Sunday, April 26, 2009

Word of the Day

What were the chances…

Word of the Day for Thursday, April 23, 2009

paladin \PAL-uh-din\, noun:

1. A knight-errant; a distinguished champion of a medieval king or prince; as, the paladins of Charlemagne.
2. A champion of a cause.

Once in power, though, Clinton stumbled repeatedly over obstacles created by the schizoid campaign he had conducted, in which he had cast himself simultaneously as the champion of a more conservative Democratic credo and as a paladin of the party's traditional activism.
-- Robert Shogan, The Fate of the Union

Even Columbia University economist Jagdisch Baghwati, the paladin of free trade, calls for controls on capital flow.
-- "Terrors in the Sun", The Nation, June 29, 1998

Matisse, paladin of modernism, is a long way from us now.
-- Robert Hughes, "The Color of Genius", Time, September 28, 1992

. . .the celebrated but distrusted paladin of imperialism and the romantic conception of life, the swashbuckling militarist, the vehement orator and journalist, the most public of public personalities in a world dedicated to the cultivation of private virtues, the Chancellor of the Exchequer of the Conservative Government then in power, Mr. Winston Churchill.
-- Isaiah Berlin, "Mr. Churchill", The Atlantic, September 1949

Paladin derives from Late Latin palatinus, "an officer of the palace," from Latin palatium, "royal residence, palace," from Palatium, one of the seven hills of Rome, on which Augustus had his residence.

Saturday, April 25, 2009

Dogs in the Vineyard : Red Rock

Red Rock lies between one and two weeks south of Bridal Falls. An exclusive settlement of faithful, it spans over ten square miles of dry, harsh land. When the dogs arrive, it is fall and the harvest is coming in… shy of expectations.

Seven or eight months ago, Steward Peter passed on. His son, Seth, was expected to take over the position, but quickly the townsfolk determined they could govern themselves without a steward. Without a steward, the church was locked up, and the people expected to “manage” their families according to the word. Brothers Jackson and Levi rose to the highest ranks of the town, openly displaying their strength. Brother Seth (expecting to be steward) has been cuckolded by Jackson. Sister Ruth holds private readings of the book of life with women in the community.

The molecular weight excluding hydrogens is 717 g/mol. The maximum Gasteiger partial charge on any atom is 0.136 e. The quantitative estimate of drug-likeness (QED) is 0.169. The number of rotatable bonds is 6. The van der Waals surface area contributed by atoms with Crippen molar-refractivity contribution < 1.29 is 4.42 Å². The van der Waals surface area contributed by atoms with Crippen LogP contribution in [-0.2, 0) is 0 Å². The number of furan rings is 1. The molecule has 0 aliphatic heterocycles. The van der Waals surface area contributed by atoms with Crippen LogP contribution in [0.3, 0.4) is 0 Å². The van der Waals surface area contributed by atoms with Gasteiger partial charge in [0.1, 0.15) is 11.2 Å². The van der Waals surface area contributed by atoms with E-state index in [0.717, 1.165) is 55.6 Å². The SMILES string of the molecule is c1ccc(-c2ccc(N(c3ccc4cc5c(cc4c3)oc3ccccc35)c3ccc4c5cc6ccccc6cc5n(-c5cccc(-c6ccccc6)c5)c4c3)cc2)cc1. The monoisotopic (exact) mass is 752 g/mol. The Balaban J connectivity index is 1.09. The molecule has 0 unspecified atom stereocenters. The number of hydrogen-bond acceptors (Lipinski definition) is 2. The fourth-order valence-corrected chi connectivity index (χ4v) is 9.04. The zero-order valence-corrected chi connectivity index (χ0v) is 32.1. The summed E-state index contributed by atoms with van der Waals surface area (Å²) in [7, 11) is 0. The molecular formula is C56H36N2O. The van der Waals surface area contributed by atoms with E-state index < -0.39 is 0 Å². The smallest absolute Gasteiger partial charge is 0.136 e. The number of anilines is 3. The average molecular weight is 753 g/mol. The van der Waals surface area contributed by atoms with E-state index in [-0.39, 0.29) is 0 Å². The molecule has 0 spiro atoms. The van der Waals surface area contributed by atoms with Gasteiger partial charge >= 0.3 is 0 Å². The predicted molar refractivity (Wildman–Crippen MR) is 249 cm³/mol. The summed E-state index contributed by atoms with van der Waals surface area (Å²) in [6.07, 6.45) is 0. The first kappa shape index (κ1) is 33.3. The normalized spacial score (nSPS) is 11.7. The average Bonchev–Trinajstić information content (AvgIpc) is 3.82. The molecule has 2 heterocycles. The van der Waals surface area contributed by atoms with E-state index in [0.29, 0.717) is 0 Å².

The people believe themselves capable of self-control and governance, rejecting the notion of a steward. Seth believed himself the “next in line,” with or without the sanction of Bridal Falls. Sister Ruth now reads to some of the women who need direction in households devoid of faithful leadership.

The weak are generally ignored. The elderly have nothing to offer, spending their days sitting in vacant wonder at the conditions of the settlement. Seth’s wife has left him for Jackson. Seth, without children, works tirelessly to provide for himself. The townsfolk generally disrespect him (some children openly throw rotten fruit at him when he pulls his cart through town).

General pride and selfishness — no one specific sin stands out as a great transgression
Laziness — some children do not work and most elderly are expected to step aside
Temptation — some have started playing games like checkers during working hours and others imbibe coffee

The demons have subtlety planted the seeds of discord through prideful action. Seth’s quick ascension to steward was firmly rejected by stronger members of the flock, fomenting a healthy dose of ego into some settlement members.

We can govern ourselves. We are righteous and divine. No sin shall deter us from our faith.

“Iron sharpens iron.” Only the strong deserve to be considered divine in the eyes of the King of Life.

Sister Ruth reads with some of the women. In addition, Jackson and Levi carry weapons openly in the streets as a demonstration of their “alpha” status. The two consider strength a virtue and equate bullish behavior with strength.

There is no priesthood any longer, as such, everyone has strayed from the path, even those who continue to live justly.

In the face of the “might makes right” ideals of Jackson and Levi, mediocrity has taken ahold of the settlement. Those who have what they need, grow content, and overlook those in need.